This news release describes past events and should be used for historical purposes only. Please note date of release.

University of Wisconsin-Eau Claire


News Bureau Schofield Hall 201 Eau Claire, WI 54702
phone: (715) 836-4741
fax: (715) 836-2900

Single-Parent Scholarships
Make a Difference 

MAILED: April 12, 2002

         EAU CLAIRE  As single parents of dependent children, a small group of University of Wisconsin-Eau Claire students face unusual challenges as they balance schedules, finances, children's needs and classroom demands in hopes of achieving a better life for the future. Their struggles are the reason the UW-Eau Claire Foundation supports single-parent scholarships, and the recipients agree they couldn't get by without the helping hands of others.
         "Finances are on my mind every day," says Al Sopiarz, a 37-year-old organizational communications major and father of three. Sopiarz said his $1,000 Single Parent Scholarship from the UW-Eau Claire Foundation made it possible for him to meet some real family needs.
         "My teen-ager's braces will finally be removed. I will be able to get eyeglasses, which I need and haven't been able to afford. These concerns may not seem like pressing concerns to some, but in our household they were concerns that seemed, at times, almost impossible," he wrote in a thank-you letter to the Foundation.
         Sopiarz enrolled at UW-Eau Claire last fall after back surgery sidelined him from his job as a union carpenter. With five semesters of college credits from the 1980s, he hopes to graduate by the end of 2004. He wants to be a writer and continue raising his children.
         "Even though my kids are supportive while I am attending UW-Eau Claire, they are still kids and I'm still a parent. I still have to provide for them. That is what the scholarship does for me, making me better able to provide for my kids while attending the university," he said.
         Angela Neff, a single-parent scholarship recipient for the past two years, is a 32-year-old mother of three, who has been attending college on and off since she was 18. "Only recently have I found a bachelor's degree within my grasp. Every semester I am a little closer to actually graduating," said Neff, who hopes to graduate in December in English linguistics.
         Neff, who has an associate degree in educational interpreting, works as a sign language interpreter for deaf students at Chippewa Valley Technical College. She routinely carries 18 credits and names a chronic lack of time along with her 15-year-old son's emotional disabilities as her biggest challenges.
         Neff said the single-parent scholarship means she doesn't have to do as much free-lance interpreting and can eke out more time for her children and her studies. "It's almost like having a little angel, someone out there who is saying 'I believe in you.' Someday I hope to do the same for someone else," she said.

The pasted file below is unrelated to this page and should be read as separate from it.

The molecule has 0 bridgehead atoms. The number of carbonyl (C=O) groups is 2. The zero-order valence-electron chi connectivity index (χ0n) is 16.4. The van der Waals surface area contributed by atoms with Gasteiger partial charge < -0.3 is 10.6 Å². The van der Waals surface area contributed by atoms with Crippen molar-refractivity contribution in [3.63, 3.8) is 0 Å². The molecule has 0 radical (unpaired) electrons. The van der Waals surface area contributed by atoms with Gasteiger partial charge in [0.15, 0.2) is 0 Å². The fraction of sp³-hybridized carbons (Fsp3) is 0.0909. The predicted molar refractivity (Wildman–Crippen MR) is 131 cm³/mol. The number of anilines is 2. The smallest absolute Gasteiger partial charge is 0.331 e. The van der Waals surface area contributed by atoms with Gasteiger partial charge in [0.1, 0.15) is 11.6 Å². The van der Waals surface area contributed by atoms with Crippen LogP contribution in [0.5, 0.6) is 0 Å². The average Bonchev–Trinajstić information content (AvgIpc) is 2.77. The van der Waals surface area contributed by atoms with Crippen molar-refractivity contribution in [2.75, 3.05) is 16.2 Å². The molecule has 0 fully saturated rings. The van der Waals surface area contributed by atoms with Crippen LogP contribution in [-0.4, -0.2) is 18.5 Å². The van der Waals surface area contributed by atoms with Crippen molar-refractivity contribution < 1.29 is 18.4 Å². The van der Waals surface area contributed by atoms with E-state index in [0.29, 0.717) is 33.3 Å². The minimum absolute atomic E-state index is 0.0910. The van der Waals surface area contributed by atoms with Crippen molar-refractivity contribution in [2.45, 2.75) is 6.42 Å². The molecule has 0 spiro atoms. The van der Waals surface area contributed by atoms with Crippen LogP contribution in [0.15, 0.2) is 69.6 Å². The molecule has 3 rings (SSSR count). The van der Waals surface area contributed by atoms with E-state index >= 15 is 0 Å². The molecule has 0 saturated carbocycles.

For the 2001-02 academic year, the UW-Eau Claire Foundation Inc. awarded more than $22,000 in scholarships to single parent students with dependent children, said Vicky Petermann, the Foundation's director of development research and donor relations. The awards are deposited to the recipient's business account at the university to pay for educational expenses or to reduce their loan debt.
         Much of the credit for raising awareness about the need for aid to single parent students goes to a group called Women for Philanthropy, Petermann said. This year, current and emeriti members of the group's steering committee, chaired by Cathy Sultan, collectively supported four $1,000 awards and one $500 award, she said.
         Many private individual and corporate donations contributed to this year's awards. New named scholarships include the Emily Blaskey Single Parent Scholarship. Leadership donors include Barbara and Dennis Clauson, Helen and John Drawbert, Ann Lapp, Betty Lasker, Joanne and Richard Linden, Medical X-Ray Consultants, Jean and Roy Wilcox, and Becky and David Wood.
         Susan Bruce, a steering committee member, said the Foundation's support for single-parent students grew out of the need created by the implementation of the Wisconsin Works (W-2) program, which replaced Aid to Families with Dependent Children. W-2 eliminated traditional welfare assistance for college students who also were parents. Bruce said the result was that a lot of single parents couldn't go to college.
         For information about supporting single-parent scholarships, contact Petermann by phone at (715) 836-2911 or by e-mail at

UW-Eau Claire Home  News Bureau
Judy Berthiaume
UW-Eau Claire News Bureau
Schofield 201
(715) 836-4741

Updated: April 12, 2002